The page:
NASA astronauts are gearing up to test Elon Musk's spacecraft on the first crewed "all American" mission in nearly a decade.
A pair of space heroes will blast off to the International Space Station on board a SpaceX rocket later today – in a bold mission fraught with risk.
American space heroes Robert Behnken and Douglas Hurley will fire into orbit on May 27 aboard a spaceship built by California rocket firm SpaceX.
They face "an extended stay at the space station", according to Nasa
The specific duration of the mission is to be determined.
Both Behnken, 49, and Hurley, 53, have undergone extensive training ahead of the historic mission and have plenty of spaceflight experience.
Born in St. Anne, Missouri, Behnken previously worked for the US Air Force before joining Nasa.
"Behnken will be the joint operations commander for the mission, responsible for activities such as rendezvous, docking and undocking, as well as Demo-2 activities while the spacecraft is docked to the space station," Nasa said.
"He was selected as a NASA astronaut in 2000 and has completed two space shuttle flights."
Fellow crewman Hurley was born in New York and was previously a fighter pilot for the US Marine Corps.
"Hurley will be the spacecraft commander for Demo-2, responsible for activities such as launch, landing and recovery," Nasa said.
"He was selected as an astronaut in 2000 and has completed two spaceflights."
They will be ferried to the spacecraft in a Tesla Model X electric car sporting the Nasa logo.
That's because billionaire SpaceX boss Elon Musk is also CEO of Tesla.
Hurley and Behnken will take a special elevator up 230ft to a SpaceX Crew Draon capsule atop the awaiting rocket.
When the countdown hits zero, the rocket will blast into space – carrying astronauts into orbit from US soil for the first time since 2011.
Demo-2, will liftoff from the Kennedy Space Centre in Cape Canaveral, Florida, at 9:32pm BST (4:32 pm ET) on May 27.
Once in orbit, the Crew Dragon capsule carrying Hurley and Behnken will separate from the rocket booster.
As is customary for SpaceX flights, the booster will turn around and return to Earth so it can be refurbished and used on a future mission.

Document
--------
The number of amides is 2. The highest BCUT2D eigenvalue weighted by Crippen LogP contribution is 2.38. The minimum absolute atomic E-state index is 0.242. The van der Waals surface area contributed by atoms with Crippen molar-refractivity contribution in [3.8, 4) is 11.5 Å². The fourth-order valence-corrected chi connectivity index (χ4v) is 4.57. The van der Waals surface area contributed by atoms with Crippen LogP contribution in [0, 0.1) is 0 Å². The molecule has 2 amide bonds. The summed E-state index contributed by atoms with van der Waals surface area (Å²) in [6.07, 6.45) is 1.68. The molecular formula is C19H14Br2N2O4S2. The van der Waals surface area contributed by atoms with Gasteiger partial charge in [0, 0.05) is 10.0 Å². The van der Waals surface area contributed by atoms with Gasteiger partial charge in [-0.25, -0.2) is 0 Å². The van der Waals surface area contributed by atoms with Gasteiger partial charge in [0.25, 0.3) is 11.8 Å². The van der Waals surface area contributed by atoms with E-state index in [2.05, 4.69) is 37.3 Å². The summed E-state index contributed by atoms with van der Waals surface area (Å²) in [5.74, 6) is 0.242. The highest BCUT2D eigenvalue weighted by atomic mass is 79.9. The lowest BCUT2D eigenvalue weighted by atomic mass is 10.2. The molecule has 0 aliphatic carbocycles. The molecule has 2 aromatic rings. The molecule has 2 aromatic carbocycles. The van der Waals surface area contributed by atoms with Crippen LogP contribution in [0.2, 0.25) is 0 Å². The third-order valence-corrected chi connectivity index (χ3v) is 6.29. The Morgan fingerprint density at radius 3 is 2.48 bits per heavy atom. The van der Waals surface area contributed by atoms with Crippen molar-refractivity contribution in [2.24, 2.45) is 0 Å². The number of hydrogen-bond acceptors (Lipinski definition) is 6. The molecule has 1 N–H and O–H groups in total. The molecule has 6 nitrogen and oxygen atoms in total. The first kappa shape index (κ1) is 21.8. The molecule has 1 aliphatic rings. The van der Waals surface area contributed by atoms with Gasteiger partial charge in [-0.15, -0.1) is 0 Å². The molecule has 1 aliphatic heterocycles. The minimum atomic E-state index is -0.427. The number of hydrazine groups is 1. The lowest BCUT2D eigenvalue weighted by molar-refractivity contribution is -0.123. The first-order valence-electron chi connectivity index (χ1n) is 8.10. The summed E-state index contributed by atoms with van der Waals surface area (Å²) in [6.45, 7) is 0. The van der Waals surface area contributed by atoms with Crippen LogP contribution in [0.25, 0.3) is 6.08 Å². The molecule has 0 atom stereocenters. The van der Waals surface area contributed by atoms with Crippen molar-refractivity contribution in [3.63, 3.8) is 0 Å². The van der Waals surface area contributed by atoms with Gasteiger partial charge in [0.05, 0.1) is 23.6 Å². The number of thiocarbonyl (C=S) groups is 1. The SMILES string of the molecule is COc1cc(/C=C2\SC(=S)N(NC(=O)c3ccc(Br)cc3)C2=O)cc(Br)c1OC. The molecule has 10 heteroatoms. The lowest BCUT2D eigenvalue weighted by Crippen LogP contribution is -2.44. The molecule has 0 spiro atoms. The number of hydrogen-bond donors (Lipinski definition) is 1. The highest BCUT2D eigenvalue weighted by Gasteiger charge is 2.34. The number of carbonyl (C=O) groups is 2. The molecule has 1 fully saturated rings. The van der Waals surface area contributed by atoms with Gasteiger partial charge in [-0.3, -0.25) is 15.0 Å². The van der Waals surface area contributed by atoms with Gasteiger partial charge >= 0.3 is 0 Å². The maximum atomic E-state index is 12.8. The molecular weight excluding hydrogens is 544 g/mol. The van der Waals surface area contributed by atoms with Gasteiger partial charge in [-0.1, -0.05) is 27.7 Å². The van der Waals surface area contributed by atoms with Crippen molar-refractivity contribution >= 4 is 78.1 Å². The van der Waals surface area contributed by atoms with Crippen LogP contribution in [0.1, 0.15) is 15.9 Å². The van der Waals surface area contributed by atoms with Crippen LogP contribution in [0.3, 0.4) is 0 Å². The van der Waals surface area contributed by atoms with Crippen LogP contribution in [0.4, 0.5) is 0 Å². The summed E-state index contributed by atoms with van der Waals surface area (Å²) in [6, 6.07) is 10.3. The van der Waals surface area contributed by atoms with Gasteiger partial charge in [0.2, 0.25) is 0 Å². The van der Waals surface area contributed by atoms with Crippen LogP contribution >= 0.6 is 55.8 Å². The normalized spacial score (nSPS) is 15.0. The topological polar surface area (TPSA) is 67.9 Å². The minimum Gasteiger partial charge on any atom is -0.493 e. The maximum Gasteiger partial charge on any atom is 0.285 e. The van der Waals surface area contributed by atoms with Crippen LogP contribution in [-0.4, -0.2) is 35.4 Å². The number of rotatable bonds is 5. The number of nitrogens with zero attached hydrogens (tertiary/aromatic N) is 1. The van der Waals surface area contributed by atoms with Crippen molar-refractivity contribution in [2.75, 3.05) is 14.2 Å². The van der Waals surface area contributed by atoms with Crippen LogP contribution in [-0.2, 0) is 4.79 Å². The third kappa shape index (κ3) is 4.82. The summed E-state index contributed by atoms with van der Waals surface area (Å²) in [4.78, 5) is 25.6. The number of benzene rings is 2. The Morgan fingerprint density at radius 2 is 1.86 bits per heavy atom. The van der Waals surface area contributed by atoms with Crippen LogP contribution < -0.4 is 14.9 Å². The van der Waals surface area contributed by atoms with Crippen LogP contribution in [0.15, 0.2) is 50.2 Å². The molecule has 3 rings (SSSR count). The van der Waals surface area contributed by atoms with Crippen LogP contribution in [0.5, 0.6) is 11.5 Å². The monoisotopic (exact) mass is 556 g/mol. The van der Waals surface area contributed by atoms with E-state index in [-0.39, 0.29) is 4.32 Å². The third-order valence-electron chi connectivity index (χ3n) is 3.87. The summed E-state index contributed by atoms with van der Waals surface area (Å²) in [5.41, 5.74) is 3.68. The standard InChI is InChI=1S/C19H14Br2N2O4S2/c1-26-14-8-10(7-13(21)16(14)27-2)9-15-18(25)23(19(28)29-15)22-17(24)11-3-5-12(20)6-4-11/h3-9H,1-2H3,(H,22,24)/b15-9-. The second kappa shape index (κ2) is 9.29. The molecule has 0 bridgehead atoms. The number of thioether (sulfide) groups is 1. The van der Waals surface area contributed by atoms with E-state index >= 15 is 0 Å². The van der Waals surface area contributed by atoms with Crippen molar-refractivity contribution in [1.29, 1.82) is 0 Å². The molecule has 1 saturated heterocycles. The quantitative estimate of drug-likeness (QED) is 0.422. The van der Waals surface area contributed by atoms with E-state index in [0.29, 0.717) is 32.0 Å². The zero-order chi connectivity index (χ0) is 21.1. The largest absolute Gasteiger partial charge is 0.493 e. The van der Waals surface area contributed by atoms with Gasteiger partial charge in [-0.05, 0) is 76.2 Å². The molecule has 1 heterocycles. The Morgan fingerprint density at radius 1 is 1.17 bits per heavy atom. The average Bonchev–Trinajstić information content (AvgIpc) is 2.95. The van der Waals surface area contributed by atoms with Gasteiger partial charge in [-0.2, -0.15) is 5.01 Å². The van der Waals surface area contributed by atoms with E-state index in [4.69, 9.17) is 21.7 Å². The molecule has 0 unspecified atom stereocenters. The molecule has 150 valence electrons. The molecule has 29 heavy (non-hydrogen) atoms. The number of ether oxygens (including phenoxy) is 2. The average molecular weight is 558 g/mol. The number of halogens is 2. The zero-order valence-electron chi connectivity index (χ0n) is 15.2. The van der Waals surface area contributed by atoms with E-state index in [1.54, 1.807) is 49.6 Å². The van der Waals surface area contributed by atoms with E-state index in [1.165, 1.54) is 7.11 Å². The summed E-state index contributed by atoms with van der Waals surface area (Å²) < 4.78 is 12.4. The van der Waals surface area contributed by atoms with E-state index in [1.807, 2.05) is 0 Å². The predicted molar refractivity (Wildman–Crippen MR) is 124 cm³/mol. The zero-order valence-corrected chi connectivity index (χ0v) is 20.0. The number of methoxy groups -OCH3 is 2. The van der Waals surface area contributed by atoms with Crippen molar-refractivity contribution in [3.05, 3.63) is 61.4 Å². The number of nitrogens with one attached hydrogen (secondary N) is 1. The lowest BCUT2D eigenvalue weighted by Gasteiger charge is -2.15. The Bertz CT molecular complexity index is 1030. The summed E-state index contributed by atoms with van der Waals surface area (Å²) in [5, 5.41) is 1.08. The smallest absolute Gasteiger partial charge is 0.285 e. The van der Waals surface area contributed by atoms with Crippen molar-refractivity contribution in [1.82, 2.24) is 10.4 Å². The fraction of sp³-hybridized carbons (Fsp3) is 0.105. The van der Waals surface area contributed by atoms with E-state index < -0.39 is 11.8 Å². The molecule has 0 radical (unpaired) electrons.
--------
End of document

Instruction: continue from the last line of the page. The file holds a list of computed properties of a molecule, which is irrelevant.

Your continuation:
"Crew Dragon will accelerate its two passengers to approximately 17,000 mph and put it on an intercept course with the International Space Station," Nasa said.
"Once in orbit, the crew and SpaceX mission control will verify the spacecraft is performing as intended by testing the environmental control system, the displays and control system and the maneuvering thrusters, among other things."
About 24 hours after launch, Crew Dragon will be in position to dock with the space station.
It can do this automatically but astronauts have the option to take control themselves if something goes wrong.
"After successfully docking, Behnken and Hurley will be welcomed aboard station and will become members of the Expedition 63 crew," Nasa continued.
"They will perform tests on Crew Dragon in addition to conducting research and other tasks with the space station crew."
The Crew Dragon capsule will remain docked on the ISS until it's needed to take astronauts back to Earth.
Nasa has not yet selected a date for the return flight.
In other news, read our complete guide to the Nasa SpaceX crewed launch.
Here's an easy explainer on how to watch the SpaceX launch live today.
And reckon you could fly Elon Musk's craft? This free online Crew Dragon simulator lets you find out.
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